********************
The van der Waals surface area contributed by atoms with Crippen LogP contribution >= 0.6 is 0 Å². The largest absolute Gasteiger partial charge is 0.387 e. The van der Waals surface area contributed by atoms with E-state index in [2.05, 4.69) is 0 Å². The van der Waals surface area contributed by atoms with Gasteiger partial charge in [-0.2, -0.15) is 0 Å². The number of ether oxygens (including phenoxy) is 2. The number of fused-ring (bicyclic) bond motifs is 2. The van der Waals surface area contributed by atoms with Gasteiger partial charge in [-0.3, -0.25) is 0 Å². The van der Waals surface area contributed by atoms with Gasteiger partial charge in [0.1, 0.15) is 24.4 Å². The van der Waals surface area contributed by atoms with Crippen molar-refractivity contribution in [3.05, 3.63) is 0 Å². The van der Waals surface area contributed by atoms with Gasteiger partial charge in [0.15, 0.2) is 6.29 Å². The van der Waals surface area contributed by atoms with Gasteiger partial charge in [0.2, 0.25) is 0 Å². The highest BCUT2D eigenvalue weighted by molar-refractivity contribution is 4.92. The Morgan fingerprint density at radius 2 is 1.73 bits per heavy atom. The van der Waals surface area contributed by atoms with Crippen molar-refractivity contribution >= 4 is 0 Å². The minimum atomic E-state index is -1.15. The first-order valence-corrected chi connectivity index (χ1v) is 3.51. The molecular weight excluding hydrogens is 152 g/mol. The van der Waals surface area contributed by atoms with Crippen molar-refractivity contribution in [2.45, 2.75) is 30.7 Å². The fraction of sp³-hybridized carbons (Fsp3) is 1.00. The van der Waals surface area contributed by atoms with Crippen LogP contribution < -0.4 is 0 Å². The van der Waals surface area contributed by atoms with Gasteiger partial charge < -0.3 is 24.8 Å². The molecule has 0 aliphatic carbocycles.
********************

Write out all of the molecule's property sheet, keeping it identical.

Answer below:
The van der Waals surface area contributed by atoms with Crippen LogP contribution >= 0.6 is 0 Å². The largest absolute Gasteiger partial charge is 0.387 e. The van der Waals surface area contributed by atoms with E-state index in [2.05, 4.69) is 0 Å². The van der Waals surface area contributed by atoms with Gasteiger partial charge in [-0.2, -0.15) is 0 Å². The number of ether oxygens (including phenoxy) is 2. The number of fused-ring (bicyclic) bond motifs is 2. The van der Waals surface area contributed by atoms with Gasteiger partial charge in [-0.3, -0.25) is 0 Å². The van der Waals surface area contributed by atoms with Gasteiger partial charge in [0.1, 0.15) is 24.4 Å². The van der Waals surface area contributed by atoms with Crippen molar-refractivity contribution in [3.05, 3.63) is 0 Å². The van der Waals surface area contributed by atoms with Gasteiger partial charge in [0.15, 0.2) is 6.29 Å². The van der Waals surface area contributed by atoms with Gasteiger partial charge in [0.2, 0.25) is 0 Å². The highest BCUT2D eigenvalue weighted by molar-refractivity contribution is 4.92. The Morgan fingerprint density at radius 2 is 1.73 bits per heavy atom. The van der Waals surface area contributed by atoms with Crippen molar-refractivity contribution >= 4 is 0 Å². The minimum atomic E-state index is -1.15. The first-order valence-corrected chi connectivity index (χ1v) is 3.51. The molecular weight excluding hydrogens is 152 g/mol. The van der Waals surface area contributed by atoms with Crippen molar-refractivity contribution in [2.45, 2.75) is 30.7 Å². The fraction of sp³-hybridized carbons (Fsp3) is 1.00. The van der Waals surface area contributed by atoms with Crippen LogP contribution < -0.4 is 0 Å². The van der Waals surface area contributed by atoms with Gasteiger partial charge < -0.3 is 24.8 Å². The molecule has 0 aliphatic carbocycles.